• Abstract thinking. People with Alzheimer's disease may find certain tasks -- such as balancing a checkbook -- more difficult than usual. For example, they might forget what the numbers mean and what needs to be done with them.

  • Trouble performing familiar tasks. The person begins to have difficulty performing daily tasks, such as eating, dressing, and grooming. Planning for normal day-to-day tasks is also impaired.

  • Changes in personality and behavior. The person becomes unusually angry, irritable, restless, or quiet. At times, people with Alzheimer's disease can become confused, paranoid, or fearful.

  • Poor or decreased judgment. People with Alzheimer's disease may leave the house on a cold day without a coat or shoes, or could go to the store wearing their pajamas.

  • Inability to follow directions. The person has difficulty understanding simple commands or directions. The person may get lost easily and begin to wander.

  • Problems with language and communication. The person can't recall words, name objects (even ones that are very familiar to them -- like a pen), or understand the meaning of common words.

  • Impaired visual and spatial skills. The person loses spatial abilities (the ability to judge shapes and sizes, and the relationship of objects in space) and can't arrange items in a certain order or recognize shapes.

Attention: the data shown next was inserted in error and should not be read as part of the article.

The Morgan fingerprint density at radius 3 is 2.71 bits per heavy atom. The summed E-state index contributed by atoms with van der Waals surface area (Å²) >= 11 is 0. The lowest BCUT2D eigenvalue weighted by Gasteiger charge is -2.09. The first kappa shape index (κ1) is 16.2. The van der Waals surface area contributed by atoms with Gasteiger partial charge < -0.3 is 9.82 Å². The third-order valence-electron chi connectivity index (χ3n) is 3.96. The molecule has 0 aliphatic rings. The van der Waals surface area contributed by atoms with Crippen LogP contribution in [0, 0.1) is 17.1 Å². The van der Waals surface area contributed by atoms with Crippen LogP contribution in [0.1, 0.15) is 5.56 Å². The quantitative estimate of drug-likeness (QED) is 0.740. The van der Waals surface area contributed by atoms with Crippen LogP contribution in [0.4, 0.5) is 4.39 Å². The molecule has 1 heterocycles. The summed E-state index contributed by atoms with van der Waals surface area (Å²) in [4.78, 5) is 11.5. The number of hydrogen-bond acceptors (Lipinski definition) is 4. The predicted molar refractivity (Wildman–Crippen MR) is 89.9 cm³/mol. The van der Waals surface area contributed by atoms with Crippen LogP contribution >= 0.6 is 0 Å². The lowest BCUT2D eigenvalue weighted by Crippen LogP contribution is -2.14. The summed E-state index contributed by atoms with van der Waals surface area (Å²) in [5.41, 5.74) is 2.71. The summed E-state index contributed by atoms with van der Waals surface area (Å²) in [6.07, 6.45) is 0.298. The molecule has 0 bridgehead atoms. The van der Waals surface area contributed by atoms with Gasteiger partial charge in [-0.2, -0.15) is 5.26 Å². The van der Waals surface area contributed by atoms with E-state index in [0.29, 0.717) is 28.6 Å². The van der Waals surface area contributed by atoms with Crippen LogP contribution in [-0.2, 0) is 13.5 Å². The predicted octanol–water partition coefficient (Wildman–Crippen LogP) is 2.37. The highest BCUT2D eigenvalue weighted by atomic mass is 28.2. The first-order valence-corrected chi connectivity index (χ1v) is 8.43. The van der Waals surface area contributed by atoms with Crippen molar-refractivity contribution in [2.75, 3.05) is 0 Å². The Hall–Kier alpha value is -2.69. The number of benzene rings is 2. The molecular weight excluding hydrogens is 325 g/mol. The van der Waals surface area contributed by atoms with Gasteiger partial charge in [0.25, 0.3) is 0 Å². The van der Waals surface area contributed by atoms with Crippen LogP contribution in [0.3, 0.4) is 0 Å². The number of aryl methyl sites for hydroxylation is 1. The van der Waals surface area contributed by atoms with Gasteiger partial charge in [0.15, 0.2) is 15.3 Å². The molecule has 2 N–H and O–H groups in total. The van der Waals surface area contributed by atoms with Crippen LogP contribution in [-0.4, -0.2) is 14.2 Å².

• Loss of motivation or initiative. The person may become very passive and require prompting to become involved and interact with others.

  • Loss of normal sleep patterns. The person may sleep during the day and be wide-awake at night.

    Diagnosis

    It is important to visit a doctor if you or a loved one experiences any of these symptoms so you can receive the proper evaluation and diagnosis. There are other conditions -- such as depression, a head injury, certain chemical imbalances, or the effects of some medications --that can produce symptoms that are similar to Alzheimer's disease. Many of these conditions are treatable.

    Your doctor can only determine if the symptoms are probably due to Alzheimer's disease after a thorough medical, psychiatric, and neurological evaluation. He will evaluate other possible causes of dementia to rule out all other factors before settling on Alzheimer's disease as a diagnosis.

    Currently, no definitive diagnostic test for Alzheimer's exists. A definite diagnosis of Alzheimer's disease is possible only after death, when a pathologist can more closely examine a patient's brain for the telltale changes associated with Alzheimer's disease.

    Prognosis

    The course of Alzheimer's disease varies widely from person to person. The duration of the illness could be short (2-3 years) or long (up to 20 years). Usually the parts of the brain that control memory and thinking are affected first, but over time, cells die in other areas of the brain.

    Eventually, a person with Alzheimer's will need complete care. If the person has no other serious illnesses, the loss of brain function itself will eventually cause death.